By Arcade Fire
Given their back catalog, it seems fair enough to hold high expectations of anything Arcade Fire release. 'Funeral' still holds its own in a list of the best debut albums of recent times, and 'Neon Bible' gives little to support to the age old concept of the "difficult second album". Three years later, the band have returned with 'The Suburbs,' and it's safe to say they've got a lot to live up to.
It doesn't start promisingly. The title track ambles along pleasantly enough, but it never explodes like you'd expect. It appears to be there to set the scene, it focuses more on the lyrics than the music, outlining the context of suburban life that the rest of the album focuses on. You would be forgiven for finding it slightly dull, unfortunately an adjective that can be applied to more than just the opener on this record.
Whilst 'Ready To Start' is fantastically upbeat, 'Modern Man' manages to kill the mood immediately afterwards, and this seems to be the pattern for the rest of the record. Too many tracks seem to just float along, never really going anywhere. Nothing bad, just lacking the beautiful inspiration Win Butler & Co are usually capable of. 'City With No Children' and 'Month Of May', despite being much better in the context of the album, are prime examples of this.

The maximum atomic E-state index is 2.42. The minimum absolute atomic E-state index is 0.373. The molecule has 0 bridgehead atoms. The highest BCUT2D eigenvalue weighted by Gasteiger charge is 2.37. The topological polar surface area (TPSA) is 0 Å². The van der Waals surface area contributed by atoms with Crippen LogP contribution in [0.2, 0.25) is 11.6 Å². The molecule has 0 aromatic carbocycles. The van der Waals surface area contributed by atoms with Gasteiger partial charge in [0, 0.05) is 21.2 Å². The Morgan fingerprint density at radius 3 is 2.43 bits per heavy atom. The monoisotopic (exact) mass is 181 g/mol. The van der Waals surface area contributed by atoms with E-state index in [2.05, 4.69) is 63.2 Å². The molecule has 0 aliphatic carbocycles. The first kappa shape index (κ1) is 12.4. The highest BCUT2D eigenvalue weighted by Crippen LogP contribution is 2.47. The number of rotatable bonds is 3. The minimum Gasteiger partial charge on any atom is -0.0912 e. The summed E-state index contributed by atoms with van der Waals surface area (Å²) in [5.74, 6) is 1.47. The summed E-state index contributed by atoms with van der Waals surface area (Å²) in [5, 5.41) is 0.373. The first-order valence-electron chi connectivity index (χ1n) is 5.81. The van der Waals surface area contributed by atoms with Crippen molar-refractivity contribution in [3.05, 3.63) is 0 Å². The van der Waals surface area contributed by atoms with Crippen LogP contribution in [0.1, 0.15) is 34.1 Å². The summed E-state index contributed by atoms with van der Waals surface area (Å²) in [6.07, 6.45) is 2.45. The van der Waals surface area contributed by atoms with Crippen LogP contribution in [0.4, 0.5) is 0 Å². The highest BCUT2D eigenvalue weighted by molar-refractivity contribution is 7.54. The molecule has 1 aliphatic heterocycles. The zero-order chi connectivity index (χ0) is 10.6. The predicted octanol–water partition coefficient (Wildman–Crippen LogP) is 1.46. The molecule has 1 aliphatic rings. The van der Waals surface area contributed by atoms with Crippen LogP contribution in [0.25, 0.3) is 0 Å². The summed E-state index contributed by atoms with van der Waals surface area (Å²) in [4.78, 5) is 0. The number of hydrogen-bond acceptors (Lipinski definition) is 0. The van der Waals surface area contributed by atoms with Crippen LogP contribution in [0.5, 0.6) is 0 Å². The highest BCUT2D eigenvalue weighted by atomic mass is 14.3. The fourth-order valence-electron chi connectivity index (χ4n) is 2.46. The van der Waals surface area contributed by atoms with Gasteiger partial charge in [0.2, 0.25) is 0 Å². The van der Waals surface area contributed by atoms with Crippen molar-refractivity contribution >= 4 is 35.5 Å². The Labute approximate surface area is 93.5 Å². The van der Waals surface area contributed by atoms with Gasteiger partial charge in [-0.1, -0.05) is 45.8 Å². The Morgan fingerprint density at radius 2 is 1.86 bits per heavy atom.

Saying that, when it's good it's as stunning as you'd expect. 'Suburban War' is as gloriously dark and brooding as ever, and the electro bass of 'Half Light II (No Celebration)' showcases a new dimension to the band. The record is as good as saved by the the glorious 'Sprawl' (parts 1 & 2 together), Win's vocals contrast perfectly with R?ne's as organ fades into wonderfully moving, almost dancey, synth.
'The Suburbs' shows all the signs of a band just trying to fit just that little bit too much in, and given it's hour length it's easy enough to argue that it wouldn't have suffered from a few cuts. The lyrical focus of growing up and escaping is one that has been trodden many a time, and far better in my personal opinion. It lacks the emotional depth of their previous efforts, especially when compared to their heart-wrenching debut. There's clearly brilliance here, it's Arcade Fire after all, but a few too many of the tracks fade into obscurity for this to be rated anywhere near as highly as their previous records.